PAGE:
Arya Ansari is a fourth year doctoral student in the Human Development and Family Sciences program at The University of Texas at Austin. To date, his research agenda has tried to advance the understanding of the mechanisms by which socio-economic inequalities impact children’s life trajectories and, in turn, identify the ways in which children’s early ecologies—specifically, their home and school experiences—can minimize the gaps in school readiness between low-income children and their more affluent peers. Arya previously worked on projects examining: 1) the utilization and benefits of early education programs for low-income and minority children, 2) the evaluation of the federally funded Head Start program as a two-generation approach to improving parent and child outcomes, 3) the importance of parent engagement in early education programs, 4) the synergy between the home and school contexts in promoting young children’s early school success, and 5) the role of children in shaping their early home and school experiences. As a fellow at the National Research Center for Hispanic Children & Families, Arya spent the summer examining the access and utilization of early education programs for subsidy receiving Latino families living in low-income communities.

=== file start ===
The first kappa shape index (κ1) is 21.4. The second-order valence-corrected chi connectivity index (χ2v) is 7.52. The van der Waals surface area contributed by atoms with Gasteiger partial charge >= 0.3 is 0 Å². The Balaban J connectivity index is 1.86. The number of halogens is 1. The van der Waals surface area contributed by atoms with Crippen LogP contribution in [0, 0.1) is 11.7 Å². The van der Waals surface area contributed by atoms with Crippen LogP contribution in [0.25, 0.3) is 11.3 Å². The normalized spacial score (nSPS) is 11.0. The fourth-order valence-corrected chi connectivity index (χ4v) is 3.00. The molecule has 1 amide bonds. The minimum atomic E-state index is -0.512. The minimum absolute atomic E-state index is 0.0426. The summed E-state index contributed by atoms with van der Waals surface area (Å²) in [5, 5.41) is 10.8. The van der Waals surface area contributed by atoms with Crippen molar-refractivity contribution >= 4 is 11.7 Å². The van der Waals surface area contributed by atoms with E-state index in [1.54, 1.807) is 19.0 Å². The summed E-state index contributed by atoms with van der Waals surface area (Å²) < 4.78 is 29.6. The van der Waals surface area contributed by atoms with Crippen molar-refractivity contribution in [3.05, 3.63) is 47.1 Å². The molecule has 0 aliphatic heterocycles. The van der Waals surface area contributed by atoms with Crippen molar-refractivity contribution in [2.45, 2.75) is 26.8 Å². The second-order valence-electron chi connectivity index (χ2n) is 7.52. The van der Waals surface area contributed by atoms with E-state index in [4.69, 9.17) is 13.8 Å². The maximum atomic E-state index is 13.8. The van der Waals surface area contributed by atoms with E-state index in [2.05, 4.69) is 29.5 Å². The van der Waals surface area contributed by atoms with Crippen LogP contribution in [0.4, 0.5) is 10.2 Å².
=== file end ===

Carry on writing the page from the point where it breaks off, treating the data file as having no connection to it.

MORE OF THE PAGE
Henry Gonzalez received a B.S. in Human Development and B.A. in Psychology from the University of California-Davis, and received a M.S. in Family Studies and Human Development from the University of Arizona. He is currently a Ph.D. candidate in Family Studies and Human Development at the University of Arizona. As a pre-doctoral fellow of the National Science Foundation Graduate Research Fellowship Program, Henry conducts research on fathers and father involvement, Latino families and children, co-parenting, and family-level instability. He is a member of the National Council on Family Relations, Society for Research in Child Development, and the American Psychological Association. As a fellow at the National Research Center for Hispanic Children & Families, Henry spent the summer conducting a research study using Fragile Families and Child Wellbeing Study data under the guidance of leading national experts in the areas of fatherhood, Latino families, and public policy. In this study, Henry examined the protective role of father figures, such as grandfathers, uncles, or godfathers (“padrinos”), on the future parenting, coparenting and interparental relationship quality of Latino boys who grew up without an involved biological father in the household. The study’s primary goals were to highlight the role of father involvement for future generations of Latino men and their families, and to identify key family and cultural factors that help promote family resilience by strengthening responsible fatherhood.